The NRA’s Wayne LaPierre appeared on the Meet The Press Sunday to reiterate his call for more guns in every American school, and while he was at it repeated a sentiment he introduced in his Friday press conference: the media is crazy.
“I know there’s a media machine in this country that wants to blame guns every time something happens,” LaPierre told Meet The Press. In his speech on Friday he went further, saying the media not only got it wrong in drawing a connection between guns and shootings, but that its misinformation makes the media “silent enablers, if not complicit co-conspirators” in mass shootings like Newtown. “They don’t know what they’re talking about,” he said.
Of course the irony is that the media’s job is to seek truth by parsing facts and data, whereas LaPierre doesn’t use any evidence or data whatsoever to argue that more guns is “the one thing that would keep people safe”—just that it’s what “what hundreds of millions of people all over this country believe.” By the way he also cites no statistics for this, and since there are only 314 million people in the country and only some of them are old enough to “believe” anything, it sounds like he’s counting them all in his camp.
But LaPierre is actually doing something ingenious by calling the media crazy—he’s preemptively signaling to supporters, “Don’t pay any attention when everyone calls me crazy, as they surely will—they’re the ones who are crazy, and don’t you forget it.” It’s a little like Gollum’s strategy in “Lord of the Rings,” whispering to Frodo that he can’t trust Sam. When Sam rightly turns on Gollum, it just turns Gollum’s warning into apparent truth.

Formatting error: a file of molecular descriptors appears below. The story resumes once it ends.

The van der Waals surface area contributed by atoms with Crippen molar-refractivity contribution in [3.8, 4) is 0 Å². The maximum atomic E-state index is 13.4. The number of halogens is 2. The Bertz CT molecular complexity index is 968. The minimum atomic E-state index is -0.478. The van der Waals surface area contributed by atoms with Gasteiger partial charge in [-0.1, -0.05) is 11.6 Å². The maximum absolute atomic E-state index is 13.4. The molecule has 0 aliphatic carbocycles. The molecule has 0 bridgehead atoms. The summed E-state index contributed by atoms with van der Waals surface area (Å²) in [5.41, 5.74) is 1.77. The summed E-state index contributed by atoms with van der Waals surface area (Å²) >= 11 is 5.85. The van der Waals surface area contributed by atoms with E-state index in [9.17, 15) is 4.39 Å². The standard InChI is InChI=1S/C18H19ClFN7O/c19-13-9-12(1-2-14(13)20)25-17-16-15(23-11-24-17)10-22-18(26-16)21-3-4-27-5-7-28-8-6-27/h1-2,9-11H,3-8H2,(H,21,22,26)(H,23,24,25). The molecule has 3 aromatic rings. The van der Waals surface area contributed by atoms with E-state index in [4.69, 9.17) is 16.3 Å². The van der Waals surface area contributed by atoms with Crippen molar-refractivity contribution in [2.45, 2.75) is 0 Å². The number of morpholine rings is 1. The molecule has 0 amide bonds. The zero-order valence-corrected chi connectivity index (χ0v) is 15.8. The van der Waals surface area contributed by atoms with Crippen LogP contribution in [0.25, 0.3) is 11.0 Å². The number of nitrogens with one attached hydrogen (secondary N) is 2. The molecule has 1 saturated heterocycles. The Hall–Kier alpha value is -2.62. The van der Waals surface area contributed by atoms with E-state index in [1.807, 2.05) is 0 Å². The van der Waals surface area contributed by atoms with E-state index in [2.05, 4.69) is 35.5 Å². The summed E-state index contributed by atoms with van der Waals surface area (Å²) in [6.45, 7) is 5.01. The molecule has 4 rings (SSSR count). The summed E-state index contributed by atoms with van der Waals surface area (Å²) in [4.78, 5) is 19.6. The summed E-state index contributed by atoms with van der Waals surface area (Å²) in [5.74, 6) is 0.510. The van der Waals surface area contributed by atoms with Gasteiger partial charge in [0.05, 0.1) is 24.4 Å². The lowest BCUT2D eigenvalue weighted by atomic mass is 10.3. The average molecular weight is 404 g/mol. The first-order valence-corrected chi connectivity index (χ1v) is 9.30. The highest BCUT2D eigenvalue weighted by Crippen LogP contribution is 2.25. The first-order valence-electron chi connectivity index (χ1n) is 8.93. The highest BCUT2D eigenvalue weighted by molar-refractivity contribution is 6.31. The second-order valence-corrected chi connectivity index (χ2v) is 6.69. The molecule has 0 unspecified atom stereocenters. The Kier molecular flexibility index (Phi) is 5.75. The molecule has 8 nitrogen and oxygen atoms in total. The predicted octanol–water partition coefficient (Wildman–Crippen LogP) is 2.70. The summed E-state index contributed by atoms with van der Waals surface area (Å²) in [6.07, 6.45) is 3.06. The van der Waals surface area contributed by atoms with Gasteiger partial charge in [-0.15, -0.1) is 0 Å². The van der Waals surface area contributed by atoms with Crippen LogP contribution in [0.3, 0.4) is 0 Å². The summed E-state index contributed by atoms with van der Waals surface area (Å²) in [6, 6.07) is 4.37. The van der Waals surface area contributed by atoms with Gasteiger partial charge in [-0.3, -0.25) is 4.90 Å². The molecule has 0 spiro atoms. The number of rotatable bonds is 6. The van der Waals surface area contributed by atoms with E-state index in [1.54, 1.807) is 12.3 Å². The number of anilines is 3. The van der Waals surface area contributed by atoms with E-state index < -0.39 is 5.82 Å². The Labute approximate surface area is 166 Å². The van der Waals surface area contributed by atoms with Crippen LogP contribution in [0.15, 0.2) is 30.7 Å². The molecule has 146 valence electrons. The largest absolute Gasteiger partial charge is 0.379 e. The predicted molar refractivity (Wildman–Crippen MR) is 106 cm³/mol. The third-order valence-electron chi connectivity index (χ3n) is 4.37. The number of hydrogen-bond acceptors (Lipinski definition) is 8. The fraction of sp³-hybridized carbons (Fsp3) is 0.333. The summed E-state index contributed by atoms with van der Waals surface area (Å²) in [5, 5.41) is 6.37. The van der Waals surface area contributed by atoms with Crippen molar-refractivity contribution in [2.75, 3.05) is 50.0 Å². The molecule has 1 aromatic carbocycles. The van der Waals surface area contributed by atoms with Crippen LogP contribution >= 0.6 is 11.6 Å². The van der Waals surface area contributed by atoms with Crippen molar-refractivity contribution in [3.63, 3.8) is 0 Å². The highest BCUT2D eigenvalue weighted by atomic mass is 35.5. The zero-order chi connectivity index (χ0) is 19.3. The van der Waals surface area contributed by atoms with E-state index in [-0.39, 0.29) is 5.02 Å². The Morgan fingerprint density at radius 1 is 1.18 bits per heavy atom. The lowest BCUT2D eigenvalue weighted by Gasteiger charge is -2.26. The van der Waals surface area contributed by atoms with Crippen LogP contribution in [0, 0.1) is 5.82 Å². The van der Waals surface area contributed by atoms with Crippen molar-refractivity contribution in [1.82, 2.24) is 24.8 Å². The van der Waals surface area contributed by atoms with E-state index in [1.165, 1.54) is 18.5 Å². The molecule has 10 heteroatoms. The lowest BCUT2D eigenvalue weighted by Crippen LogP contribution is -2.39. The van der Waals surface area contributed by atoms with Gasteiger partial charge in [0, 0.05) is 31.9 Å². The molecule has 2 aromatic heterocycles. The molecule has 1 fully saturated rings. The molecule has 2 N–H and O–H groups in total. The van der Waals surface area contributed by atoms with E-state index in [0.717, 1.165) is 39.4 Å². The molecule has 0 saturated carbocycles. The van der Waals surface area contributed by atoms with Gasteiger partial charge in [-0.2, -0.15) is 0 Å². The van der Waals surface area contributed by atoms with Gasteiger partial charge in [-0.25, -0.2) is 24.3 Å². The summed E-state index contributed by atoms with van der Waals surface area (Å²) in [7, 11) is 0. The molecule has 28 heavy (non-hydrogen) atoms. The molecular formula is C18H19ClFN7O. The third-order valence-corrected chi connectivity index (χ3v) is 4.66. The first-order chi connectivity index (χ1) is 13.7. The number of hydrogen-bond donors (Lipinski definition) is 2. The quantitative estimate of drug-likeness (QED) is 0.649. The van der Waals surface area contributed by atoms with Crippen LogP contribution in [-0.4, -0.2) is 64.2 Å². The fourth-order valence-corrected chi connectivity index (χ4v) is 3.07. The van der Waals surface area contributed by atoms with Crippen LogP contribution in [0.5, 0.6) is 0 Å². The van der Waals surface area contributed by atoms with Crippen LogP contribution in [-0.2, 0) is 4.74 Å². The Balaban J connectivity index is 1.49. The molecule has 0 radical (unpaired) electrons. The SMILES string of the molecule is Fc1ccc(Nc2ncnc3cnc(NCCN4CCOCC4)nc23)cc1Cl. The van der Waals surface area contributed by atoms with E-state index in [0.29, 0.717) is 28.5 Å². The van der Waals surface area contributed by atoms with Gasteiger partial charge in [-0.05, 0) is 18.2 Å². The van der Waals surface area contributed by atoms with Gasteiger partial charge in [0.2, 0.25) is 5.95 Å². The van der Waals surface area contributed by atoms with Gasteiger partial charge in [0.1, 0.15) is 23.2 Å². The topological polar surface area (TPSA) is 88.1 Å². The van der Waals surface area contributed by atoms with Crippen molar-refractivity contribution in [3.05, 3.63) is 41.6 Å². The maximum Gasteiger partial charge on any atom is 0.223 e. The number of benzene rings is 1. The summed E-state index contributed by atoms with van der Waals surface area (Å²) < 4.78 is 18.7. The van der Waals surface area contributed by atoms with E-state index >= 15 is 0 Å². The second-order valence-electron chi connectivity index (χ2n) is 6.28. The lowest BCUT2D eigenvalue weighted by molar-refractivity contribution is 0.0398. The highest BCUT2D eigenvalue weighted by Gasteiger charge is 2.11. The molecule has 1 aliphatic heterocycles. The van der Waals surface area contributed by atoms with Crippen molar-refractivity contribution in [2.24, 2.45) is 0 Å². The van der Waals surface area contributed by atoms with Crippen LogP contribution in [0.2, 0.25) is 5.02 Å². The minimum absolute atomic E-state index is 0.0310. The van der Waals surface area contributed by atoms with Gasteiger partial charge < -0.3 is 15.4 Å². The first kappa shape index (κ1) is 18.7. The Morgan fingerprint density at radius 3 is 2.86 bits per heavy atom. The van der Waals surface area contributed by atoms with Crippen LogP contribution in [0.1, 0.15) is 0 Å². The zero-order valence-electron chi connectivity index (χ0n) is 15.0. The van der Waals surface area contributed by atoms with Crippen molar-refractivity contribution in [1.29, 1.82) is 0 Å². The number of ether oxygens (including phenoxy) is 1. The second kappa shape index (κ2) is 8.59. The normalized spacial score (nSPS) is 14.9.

And turn on LaPierre the media did—majorly. And not only progressive-leaning sites like Salon, that provided a fact-based report on instances when armed security failed to prevent school shootings (Columbine and Virginia Tech for starters), but Rupert Murdoch’s New York Post, which proclaimed LaPierre a “gun nut” and a “loon” and called Friday’s press conference a “bizarre rant.”
By attacking their credibility before he even made his call for guns in every school, he helped steel those inclined toward his case against any meddling media, regardless of what facts and actual evidence they may present.
The result is to bolster enthusiasm for gun policies dictated by what our gut tells us about the second amendment rather than by reality. Meanwhile reality shows us that you can’t account for our gun death rate with mental health statistics. Could we use a better mental health program? Absolutely. But reality, if we care to pay attention, shows us a very simple thing about our gun deaths: it’s the guns.